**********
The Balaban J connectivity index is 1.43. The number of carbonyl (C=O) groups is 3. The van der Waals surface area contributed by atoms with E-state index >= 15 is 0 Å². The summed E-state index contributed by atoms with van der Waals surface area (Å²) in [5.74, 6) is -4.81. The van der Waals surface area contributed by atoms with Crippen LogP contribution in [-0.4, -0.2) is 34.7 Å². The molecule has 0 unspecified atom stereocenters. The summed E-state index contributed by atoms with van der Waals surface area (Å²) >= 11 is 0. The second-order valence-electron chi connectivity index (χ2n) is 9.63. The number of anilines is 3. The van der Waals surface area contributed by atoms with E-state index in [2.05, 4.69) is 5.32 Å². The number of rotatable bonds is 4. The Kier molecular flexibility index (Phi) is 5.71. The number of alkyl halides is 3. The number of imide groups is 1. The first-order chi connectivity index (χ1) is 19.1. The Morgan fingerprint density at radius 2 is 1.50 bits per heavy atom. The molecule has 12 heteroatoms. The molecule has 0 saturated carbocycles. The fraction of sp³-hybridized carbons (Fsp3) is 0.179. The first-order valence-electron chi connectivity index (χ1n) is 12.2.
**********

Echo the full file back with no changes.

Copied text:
The Balaban J connectivity index is 1.43. The number of carbonyl (C=O) groups is 3. The van der Waals surface area contributed by atoms with E-state index >= 15 is 0 Å². The summed E-state index contributed by atoms with van der Waals surface area (Å²) in [5.74, 6) is -4.81. The van der Waals surface area contributed by atoms with Crippen LogP contribution in [-0.4, -0.2) is 34.7 Å². The molecule has 0 unspecified atom stereocenters. The summed E-state index contributed by atoms with van der Waals surface area (Å²) >= 11 is 0. The second-order valence-electron chi connectivity index (χ2n) is 9.63. The number of anilines is 3. The van der Waals surface area contributed by atoms with E-state index in [2.05, 4.69) is 5.32 Å². The number of rotatable bonds is 4. The Kier molecular flexibility index (Phi) is 5.71. The number of alkyl halides is 3. The number of imide groups is 1. The first-order chi connectivity index (χ1) is 19.1. The Morgan fingerprint density at radius 2 is 1.50 bits per heavy atom. The molecule has 12 heteroatoms. The molecule has 0 saturated carbocycles. The fraction of sp³-hybridized carbons (Fsp3) is 0.179. The first-order valence-electron chi connectivity index (χ1n) is 12.2.